Suffering of Tomorrow is a concept album about death and decay, a poetic summation of inevitability, and the dissolution of all that we believe is permanent. It moves through an elegiac tunnel, with great generosity and even moments which feel like recompense to an unknown second-person. And indeed, the album is dedicated, obliquely, to Tsiros’ brother, who had died. Is it Pete’s brother whose face he sees on the moon and round whose grave he wends his guitarwork? But rather than a constantly dismayed optimism, the musical force is a pessimism designed to negate destructive forces, to exact a transformation of grief and despair. And for that, it succeeds in finding a warmth, maybe even an idealism beyond personal and political turbulence. Each of Suffering of Tomorrow’s six (really, eight) tracks features long, complex passages, parts of which seem as if they could be from a lost Pink Floyd album recorded sometime between Ummagumma and Obscured By Clouds, or a lost sister to the Anglo-prog sound of Cressida—one of the highest compliments one can pay, especially when we have no idea whether these albums were available to Pete and Vassilis. Other, more superficial touchstones might include Dom’s Edge of Time, and to a lesser extent the Swedish festival bands of the same era, such asÄlgarnas Trädgård and Harvester. Though the occasional Anatolian guitar or organ flourish roils through, the sound of Suffering of Tomorrow is distinctly un-Greek, unashamedly pan-European, and as such holds very little in common with Costa Tournas, Akritas, Aphrodite’s Child, and others who recorded for Greek Polydor. No less psychedelic or progressive than any of these, though perhaps more dystopian and pure, pure in the sense that Pete & Royce despised the phoniness and artistic compromise of their contemporaries who found shortcuts through the political haze to acceptability and stardom. And though not religious in any way, Suffering of Tomorrow is really a liturgical album with a rock structure; liturgical in the sense of leitourgía, a personal existential burden and public offering, the making manifest an unseen reality in its analog-electronic shifts, energetic guitar and organ lines that really search the air for something that has been lost, and reciprocally, offer something that has been found.

The title Days of Destruction clearly refers to this period of Greek political history, and at least three of the songs directly confront the political realities of Athens in 1981. “Passing Another Day” is a bittersweet ode to the impotence of inaction, frustrating but also full of mirth for the aesthetics of lost time, while “Dream” and the title track are concessions to the personal defeat felt by many young men in those days. It is an uneven album, not without the wistful late-night meandering of Suffering of Tomorrow, but less crepuscular and mysterious, more song-oriented and less of a sprawling concept album, more rollicking, and even less optimistic. The dedication to artistic purity so deeply felt in Suffering of Tomorrow seems more hung out. As a result, although the songs are distinctive, it is a less original album, a more ecumenical effort, whose finest qualities are still those of many prog albums of the era: an existential ache whose resolutions, and irresolution, you chart less formally and more in terms of poetics. In spite of this, these songs could not have been recorded in any other place or time. Days of Destruction is a rock album, raw and expressly amateurish, so much to say and no statements to make. Or perhaps the most salient form of political protest was to create something apolitical, something un-stereotypically Greek, to chase artistic purity and lyrical freedoms, rather than consciously protest anything.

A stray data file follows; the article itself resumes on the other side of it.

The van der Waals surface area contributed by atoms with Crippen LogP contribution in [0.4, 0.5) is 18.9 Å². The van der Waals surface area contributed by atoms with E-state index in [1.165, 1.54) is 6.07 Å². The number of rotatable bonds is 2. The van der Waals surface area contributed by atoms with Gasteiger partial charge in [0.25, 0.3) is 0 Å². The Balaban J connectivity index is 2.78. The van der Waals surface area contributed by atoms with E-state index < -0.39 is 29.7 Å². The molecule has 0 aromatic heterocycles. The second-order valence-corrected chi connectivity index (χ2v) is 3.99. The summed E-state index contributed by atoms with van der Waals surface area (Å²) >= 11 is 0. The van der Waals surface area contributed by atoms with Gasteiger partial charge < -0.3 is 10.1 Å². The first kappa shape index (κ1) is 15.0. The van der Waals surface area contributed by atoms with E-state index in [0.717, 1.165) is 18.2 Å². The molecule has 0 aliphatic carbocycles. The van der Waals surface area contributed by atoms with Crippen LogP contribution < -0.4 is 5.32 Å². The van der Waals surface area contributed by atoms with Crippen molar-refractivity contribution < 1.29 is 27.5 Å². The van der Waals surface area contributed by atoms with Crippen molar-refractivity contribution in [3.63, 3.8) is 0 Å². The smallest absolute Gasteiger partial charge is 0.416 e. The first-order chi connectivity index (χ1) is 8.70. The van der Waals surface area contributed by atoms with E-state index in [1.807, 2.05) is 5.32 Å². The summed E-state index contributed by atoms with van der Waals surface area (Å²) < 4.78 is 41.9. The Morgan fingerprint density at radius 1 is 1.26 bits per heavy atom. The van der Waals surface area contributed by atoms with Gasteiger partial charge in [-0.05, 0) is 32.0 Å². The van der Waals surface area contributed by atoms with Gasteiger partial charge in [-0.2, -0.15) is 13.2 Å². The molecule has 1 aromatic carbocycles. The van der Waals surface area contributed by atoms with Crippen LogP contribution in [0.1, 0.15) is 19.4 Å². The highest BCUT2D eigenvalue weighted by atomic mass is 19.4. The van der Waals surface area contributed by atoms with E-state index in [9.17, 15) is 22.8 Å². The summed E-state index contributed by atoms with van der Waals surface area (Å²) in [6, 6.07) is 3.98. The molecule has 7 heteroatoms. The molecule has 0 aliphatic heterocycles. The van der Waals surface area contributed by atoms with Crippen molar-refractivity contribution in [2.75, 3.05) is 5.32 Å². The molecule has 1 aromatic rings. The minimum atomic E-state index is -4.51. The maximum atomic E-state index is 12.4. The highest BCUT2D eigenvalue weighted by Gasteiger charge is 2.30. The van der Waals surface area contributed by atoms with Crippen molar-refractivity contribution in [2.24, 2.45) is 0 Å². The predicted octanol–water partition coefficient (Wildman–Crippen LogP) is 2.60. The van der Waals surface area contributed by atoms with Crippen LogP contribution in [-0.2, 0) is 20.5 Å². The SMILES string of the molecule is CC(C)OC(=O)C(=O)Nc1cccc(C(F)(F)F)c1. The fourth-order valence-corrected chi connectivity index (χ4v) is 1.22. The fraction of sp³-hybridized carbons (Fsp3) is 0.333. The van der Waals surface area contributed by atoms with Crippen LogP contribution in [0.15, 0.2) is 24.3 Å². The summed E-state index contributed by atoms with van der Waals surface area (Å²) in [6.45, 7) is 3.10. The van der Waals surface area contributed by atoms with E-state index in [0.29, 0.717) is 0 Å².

The two albums by Pete & Royce are devoid of pretense, devoid of exercise, and entirely self-guided progressive blossoms from a tree now long chopped down to its stump. The core band members, by the mid-1980s, had gone their own ways, and only Vassilis stayed active in music. Attempts to contact them have been made, but as yet no sustained correspondence has been reached, and so the many mysteries of these two albums felt likely to remain until recently, against all odds, the albums were reissued, both on a single CD, and Suffering of Tomorrow as an LP, by Christos Tsanakas’ label Musicbazz. Extra demo tracks are also available at his Bandcamp site. Maybe the blood spilled by Cronus did not all fall into the sea!

[1] Interesting, perhaps even ironic, considering Athens is the seat of the literature fundamental to ‘Western’ cultural values.

[2] See reviews in Mousikí issue #32 (July 1980), and issue #44 (July 1981).

[3] A fourth album, released in 1984 by Royce, is an entry into the Italo-disco sweepstakes, and on which comment is not mine to make. Pete Tsiros also released a solo album of new age soundscapes sometime in the 1990s, but I have not yet been able to find a copy.